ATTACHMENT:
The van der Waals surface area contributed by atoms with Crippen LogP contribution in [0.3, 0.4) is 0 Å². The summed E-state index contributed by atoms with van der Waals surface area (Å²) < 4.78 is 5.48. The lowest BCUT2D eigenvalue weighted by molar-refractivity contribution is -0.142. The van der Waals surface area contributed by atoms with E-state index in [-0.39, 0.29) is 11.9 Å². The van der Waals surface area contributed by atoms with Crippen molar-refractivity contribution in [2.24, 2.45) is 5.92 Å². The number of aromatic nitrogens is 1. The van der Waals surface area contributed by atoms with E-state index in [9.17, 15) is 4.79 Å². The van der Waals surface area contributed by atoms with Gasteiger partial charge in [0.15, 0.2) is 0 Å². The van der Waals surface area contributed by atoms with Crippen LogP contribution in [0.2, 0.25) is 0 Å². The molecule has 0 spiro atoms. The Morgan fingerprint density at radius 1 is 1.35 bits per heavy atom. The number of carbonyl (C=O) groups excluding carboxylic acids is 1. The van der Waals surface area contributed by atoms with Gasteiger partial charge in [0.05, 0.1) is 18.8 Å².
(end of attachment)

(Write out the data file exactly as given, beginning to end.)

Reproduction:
The van der Waals surface area contributed by atoms with Crippen LogP contribution in [0.3, 0.4) is 0 Å². The summed E-state index contributed by atoms with van der Waals surface area (Å²) < 4.78 is 5.48. The lowest BCUT2D eigenvalue weighted by molar-refractivity contribution is -0.142. The van der Waals surface area contributed by atoms with E-state index in [-0.39, 0.29) is 11.9 Å². The van der Waals surface area contributed by atoms with Crippen molar-refractivity contribution in [2.24, 2.45) is 5.92 Å². The number of aromatic nitrogens is 1. The van der Waals surface area contributed by atoms with E-state index in [9.17, 15) is 4.79 Å². The van der Waals surface area contributed by atoms with Gasteiger partial charge in [0.15, 0.2) is 0 Å². The van der Waals surface area contributed by atoms with Crippen LogP contribution in [0.2, 0.25) is 0 Å². The molecule has 0 spiro atoms. The Morgan fingerprint density at radius 1 is 1.35 bits per heavy atom. The number of carbonyl (C=O) groups excluding carboxylic acids is 1. The van der Waals surface area contributed by atoms with Gasteiger partial charge in [0.05, 0.1) is 18.8 Å².